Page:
Memos, pitch letters and confirmation letters... "scripting" the interview... how to meet the media.

Lesson Six: Press Release Enhancements

Different ways to diversify your style and make your copy more compelling.... different types of press release lead. Review previous reading assignments.

Lesson Seven: Midterm Exam

Multiple choice test and a writing exercise. Students will be given a total of three hours to complete the exam. Note that this exam is sometimes moved to Lesson Eight, depending on the timing of the semester weeks, e.g., Spring Break, etc.

Lesson Eight: Broadcast Release & PSA

Four principal vehicles for broadcast publicity... differences in writing for the ear vs. the eye... basic principles of writing for the ear, and formats for the broadcast release & PSA.

Lesson Nine: Video News Releases and Radio Actualities

VNRs, filmscripts, presentations, visual treatments... how do news outlets use your PR submissions.. new technologies in PR.

Lesson Ten: PR Writing and the Web

How public relations professionals are using the Internet... Web-based challenges and opportunities. Writing for Web sites.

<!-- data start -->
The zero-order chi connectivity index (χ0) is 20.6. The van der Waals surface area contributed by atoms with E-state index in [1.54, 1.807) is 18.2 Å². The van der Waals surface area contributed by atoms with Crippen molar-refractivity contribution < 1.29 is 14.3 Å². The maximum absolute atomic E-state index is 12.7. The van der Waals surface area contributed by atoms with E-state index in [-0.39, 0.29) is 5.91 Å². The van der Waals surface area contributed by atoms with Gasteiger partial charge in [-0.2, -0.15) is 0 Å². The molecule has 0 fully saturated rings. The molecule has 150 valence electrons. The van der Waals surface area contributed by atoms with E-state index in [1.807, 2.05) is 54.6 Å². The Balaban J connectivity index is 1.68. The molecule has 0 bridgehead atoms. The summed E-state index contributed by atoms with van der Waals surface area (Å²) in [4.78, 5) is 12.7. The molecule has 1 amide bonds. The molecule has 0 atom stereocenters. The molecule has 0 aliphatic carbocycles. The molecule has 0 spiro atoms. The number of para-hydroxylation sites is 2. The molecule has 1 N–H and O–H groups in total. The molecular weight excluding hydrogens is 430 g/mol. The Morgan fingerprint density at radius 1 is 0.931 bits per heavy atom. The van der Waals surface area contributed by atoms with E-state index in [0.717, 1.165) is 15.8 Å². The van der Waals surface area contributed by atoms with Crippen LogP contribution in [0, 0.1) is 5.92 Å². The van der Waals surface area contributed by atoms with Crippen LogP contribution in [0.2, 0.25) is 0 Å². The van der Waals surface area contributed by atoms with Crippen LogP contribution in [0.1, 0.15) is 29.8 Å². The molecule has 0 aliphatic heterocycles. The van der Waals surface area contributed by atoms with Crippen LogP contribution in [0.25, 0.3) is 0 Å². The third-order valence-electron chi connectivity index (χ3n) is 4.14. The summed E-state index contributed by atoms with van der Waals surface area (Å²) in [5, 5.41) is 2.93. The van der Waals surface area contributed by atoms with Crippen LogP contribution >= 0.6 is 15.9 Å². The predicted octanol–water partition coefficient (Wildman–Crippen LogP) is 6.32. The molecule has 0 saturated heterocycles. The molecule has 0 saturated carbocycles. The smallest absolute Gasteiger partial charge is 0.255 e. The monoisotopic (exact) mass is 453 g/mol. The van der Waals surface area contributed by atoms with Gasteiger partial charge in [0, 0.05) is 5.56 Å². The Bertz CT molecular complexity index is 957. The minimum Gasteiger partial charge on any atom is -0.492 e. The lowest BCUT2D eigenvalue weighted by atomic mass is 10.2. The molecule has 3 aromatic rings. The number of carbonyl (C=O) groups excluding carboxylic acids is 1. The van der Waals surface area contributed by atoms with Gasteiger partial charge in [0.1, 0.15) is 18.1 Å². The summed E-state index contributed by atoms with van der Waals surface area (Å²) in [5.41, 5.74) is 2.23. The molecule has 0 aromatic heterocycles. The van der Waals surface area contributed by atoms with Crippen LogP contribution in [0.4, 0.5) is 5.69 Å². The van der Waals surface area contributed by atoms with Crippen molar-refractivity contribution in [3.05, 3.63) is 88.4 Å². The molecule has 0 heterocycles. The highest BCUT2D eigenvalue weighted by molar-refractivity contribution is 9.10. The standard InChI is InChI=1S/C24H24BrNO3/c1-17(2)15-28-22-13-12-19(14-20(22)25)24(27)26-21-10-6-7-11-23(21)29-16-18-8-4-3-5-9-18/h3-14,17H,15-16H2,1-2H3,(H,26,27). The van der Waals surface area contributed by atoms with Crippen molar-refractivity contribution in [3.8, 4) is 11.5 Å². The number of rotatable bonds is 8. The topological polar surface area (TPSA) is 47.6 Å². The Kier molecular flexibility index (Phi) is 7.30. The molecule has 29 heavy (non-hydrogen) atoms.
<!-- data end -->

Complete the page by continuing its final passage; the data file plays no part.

Lesson Eleven: Research and Fact-Finding

Fact-finding, newsgathering, organizing your information... essentials for interviews... research tools.

Lesson Twelve: Newsletters, Backgrounders and Position Papers

Public relations writing for internal audiences. Writing backgrounders, position papers and other longer pieces for different publics. Also, discussion of advertising for the PR professional... developing a concept and a visual... stages of creativity.

Lesson Thirteen: Speeches and Presentations

Types of speeches... the mechanics of organization... making brief remarks, presentations, formal speeches.

Lesson Fourteen: Public Relations Campaign Design

Developing the outline of a PR campaign and communicating your ideas to different publics... different types of media kit.

Lesson Fifteen: Final Exam

Multiple choice test and a writing exercise. Students will be given a total of two hours to complete the exam.